By Wendy Bennett, CRSP, Executive Director, AgSafe
Falls from ladders are one of the leading causes of workplace injuries. Sprains and strains are the most common types of injuries associated with ladder use resulting from overreaching, shifting weight or body position, and lifting or carrying ladders.
Tripod ladders, also known as orchard ladders, are commonly used by workers to harvest tree fruit and by landscape workers for pruning and hedge trimming. This type of ladder should never be used like a step ladder or an extension ladder because it is not designed to be set up on firm, smooth ground and may collapse if not used properly.
4 Steps to Ladder Safety
- Inspect – Check that ladder is in good working order and all parts are secure, do not bind or have too much play, are free of cracks, corrosion, rot, excessive wear. Rungs are free of mud or other slippery substances, and treads are in good condition. Repair if possible or safely dispose of ladder.
- Set-Up – Position ladder making sure it is stable and not over a soft spot or a hole – tie off if necessary. Check that ladder is leaning at the proper angle – this can be done by extending your hand to the ladder at 90 degrees.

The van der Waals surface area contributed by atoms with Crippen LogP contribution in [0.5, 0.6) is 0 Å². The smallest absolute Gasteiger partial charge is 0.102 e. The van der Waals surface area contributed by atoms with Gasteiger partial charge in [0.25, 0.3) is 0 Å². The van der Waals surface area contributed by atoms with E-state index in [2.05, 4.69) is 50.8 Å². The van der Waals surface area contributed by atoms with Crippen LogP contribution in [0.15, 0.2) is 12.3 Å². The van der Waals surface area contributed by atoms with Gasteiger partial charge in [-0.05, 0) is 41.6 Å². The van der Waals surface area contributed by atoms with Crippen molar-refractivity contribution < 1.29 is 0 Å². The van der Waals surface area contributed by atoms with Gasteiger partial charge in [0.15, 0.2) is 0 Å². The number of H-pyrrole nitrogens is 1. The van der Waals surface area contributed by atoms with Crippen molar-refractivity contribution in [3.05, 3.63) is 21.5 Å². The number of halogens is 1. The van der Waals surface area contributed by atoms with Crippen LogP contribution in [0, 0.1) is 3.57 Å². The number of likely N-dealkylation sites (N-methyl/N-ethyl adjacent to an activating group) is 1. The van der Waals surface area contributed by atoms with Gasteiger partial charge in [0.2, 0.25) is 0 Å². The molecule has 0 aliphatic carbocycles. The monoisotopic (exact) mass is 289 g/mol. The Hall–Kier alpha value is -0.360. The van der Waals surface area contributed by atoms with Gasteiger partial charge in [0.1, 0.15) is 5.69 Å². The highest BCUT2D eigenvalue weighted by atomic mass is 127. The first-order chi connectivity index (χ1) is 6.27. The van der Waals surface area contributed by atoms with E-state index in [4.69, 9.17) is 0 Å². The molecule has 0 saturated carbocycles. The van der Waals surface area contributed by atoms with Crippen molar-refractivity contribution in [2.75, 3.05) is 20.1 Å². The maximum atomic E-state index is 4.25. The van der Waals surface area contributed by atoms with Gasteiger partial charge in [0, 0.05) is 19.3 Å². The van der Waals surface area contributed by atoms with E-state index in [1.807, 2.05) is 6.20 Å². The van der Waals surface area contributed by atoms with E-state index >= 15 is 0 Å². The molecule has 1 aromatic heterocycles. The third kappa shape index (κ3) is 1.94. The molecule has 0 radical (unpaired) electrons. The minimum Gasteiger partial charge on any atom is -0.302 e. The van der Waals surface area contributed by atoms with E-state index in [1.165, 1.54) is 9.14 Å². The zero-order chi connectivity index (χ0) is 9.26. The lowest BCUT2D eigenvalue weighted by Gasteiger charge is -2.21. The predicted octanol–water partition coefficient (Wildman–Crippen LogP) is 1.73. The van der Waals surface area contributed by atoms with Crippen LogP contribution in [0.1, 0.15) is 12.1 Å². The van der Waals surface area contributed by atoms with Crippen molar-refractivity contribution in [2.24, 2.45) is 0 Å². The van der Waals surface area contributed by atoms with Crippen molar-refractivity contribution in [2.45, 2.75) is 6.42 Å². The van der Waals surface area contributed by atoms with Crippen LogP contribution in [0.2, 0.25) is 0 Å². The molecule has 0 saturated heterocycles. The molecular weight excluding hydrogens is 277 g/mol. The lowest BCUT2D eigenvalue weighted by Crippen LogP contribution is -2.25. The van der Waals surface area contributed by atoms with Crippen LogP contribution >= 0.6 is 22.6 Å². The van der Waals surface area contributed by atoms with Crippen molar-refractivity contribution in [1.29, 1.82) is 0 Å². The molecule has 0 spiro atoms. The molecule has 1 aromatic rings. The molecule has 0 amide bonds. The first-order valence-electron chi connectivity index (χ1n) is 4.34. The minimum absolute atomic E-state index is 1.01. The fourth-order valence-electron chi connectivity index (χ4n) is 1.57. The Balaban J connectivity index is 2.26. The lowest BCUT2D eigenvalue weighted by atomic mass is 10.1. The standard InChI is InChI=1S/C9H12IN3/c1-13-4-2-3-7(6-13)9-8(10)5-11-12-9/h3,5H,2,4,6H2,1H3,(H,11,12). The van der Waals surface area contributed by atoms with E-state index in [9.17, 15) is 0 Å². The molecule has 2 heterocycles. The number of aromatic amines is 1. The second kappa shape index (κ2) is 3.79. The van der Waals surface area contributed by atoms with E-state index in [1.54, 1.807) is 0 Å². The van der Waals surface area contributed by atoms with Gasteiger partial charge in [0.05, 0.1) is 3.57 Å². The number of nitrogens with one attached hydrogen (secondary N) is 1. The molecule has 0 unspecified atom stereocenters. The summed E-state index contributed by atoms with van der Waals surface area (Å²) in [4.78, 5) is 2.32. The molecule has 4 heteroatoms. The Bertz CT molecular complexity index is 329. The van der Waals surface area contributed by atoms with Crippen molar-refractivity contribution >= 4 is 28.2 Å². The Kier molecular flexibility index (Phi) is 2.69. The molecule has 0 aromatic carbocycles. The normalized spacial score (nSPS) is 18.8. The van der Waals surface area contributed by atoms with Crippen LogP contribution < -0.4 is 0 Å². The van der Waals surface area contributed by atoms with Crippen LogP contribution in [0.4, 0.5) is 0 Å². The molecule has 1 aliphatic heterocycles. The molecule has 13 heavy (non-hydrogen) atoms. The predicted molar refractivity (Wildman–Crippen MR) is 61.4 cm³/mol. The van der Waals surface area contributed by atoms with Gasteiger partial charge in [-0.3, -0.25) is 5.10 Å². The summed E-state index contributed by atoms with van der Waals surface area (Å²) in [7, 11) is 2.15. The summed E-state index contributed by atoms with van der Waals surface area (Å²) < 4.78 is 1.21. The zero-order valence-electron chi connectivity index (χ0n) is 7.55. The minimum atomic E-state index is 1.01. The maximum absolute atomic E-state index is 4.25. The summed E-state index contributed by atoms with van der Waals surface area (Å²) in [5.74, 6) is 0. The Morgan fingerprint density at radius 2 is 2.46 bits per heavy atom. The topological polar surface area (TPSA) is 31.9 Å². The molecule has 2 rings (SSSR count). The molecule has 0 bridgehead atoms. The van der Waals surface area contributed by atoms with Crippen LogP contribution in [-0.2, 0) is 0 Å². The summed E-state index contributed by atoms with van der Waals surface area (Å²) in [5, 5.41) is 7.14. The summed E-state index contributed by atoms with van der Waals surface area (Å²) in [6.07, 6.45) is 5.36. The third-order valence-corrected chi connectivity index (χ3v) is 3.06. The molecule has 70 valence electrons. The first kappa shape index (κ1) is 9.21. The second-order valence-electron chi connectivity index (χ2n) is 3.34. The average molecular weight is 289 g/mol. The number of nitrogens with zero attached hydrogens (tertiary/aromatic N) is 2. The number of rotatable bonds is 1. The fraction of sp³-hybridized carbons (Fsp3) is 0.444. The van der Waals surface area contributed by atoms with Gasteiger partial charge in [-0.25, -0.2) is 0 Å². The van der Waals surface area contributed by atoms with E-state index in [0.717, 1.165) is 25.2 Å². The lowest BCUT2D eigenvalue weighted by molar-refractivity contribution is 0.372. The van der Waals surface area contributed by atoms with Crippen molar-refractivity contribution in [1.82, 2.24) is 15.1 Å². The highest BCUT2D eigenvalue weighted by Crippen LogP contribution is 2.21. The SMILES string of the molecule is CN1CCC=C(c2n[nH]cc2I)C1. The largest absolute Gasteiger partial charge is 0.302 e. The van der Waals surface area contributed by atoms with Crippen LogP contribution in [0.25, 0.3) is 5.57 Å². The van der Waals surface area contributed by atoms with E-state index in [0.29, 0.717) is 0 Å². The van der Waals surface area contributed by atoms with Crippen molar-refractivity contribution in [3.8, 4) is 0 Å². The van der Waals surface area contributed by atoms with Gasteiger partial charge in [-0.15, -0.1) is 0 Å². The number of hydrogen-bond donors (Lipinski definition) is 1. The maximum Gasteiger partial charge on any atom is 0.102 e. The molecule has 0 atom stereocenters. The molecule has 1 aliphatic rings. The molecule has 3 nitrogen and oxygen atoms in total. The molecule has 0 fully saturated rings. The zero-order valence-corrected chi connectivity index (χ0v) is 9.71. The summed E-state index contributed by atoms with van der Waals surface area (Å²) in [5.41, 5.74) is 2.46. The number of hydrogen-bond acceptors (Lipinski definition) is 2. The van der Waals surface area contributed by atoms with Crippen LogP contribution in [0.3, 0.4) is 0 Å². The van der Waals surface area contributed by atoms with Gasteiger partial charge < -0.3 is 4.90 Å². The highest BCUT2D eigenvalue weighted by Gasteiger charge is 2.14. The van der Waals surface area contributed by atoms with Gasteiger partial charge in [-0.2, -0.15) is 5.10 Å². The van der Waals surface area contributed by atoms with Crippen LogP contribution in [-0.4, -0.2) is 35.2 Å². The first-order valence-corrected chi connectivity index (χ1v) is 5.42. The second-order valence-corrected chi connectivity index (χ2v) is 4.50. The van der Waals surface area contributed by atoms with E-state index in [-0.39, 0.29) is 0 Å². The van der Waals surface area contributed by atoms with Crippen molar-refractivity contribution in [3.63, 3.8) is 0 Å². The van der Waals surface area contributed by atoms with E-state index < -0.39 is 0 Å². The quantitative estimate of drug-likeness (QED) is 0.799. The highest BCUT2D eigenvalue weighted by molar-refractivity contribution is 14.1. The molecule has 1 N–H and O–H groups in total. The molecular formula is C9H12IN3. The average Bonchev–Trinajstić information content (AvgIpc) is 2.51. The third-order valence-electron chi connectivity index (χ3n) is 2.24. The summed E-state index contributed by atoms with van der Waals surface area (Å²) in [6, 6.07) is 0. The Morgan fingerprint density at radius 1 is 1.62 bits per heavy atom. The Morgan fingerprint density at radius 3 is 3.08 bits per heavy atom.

- Use – Maintain 3-point contact when going up and down. Centre body weight between side rails and never overreach or stand on top 2 steps. Never carry heavy loads up or down.
- Storage – Never leave a ladder standing open at the end of the workday. Store ladders in accord with the manufacturer’s instructions and away from excessive heat and cold. Identify damaged ladders with an “out of service” tag attached and store away from non-damaged ladders or destroy by cutting the ladder directly down the centre of the rungs top to bottom and separating it into two pieces.
In British Columbia, WorkSafeBC reports that between 2012 and 2016, falls from elevation accounted for 15 % of agricultural workplace injuries.
Employers, managers and operators are responsible for creating and managing a safe work environment, and no matter the task, training is essential. Take time to properly train workers, especially young and new workers who are more at risk of injury due to inexperience and lack of hazard awareness. Supervise their activity until they become competent.
For over twenty years AgSafe has been the expert on safety in the workplace for British Columbia’s agriculture industry and offers site-specific health and safety programs, education, evaluation and consultation services.
For more information about AgSafe services or agriculture workplace safety call 1-877-533-1789 or visit www.AgSafeBC.ca.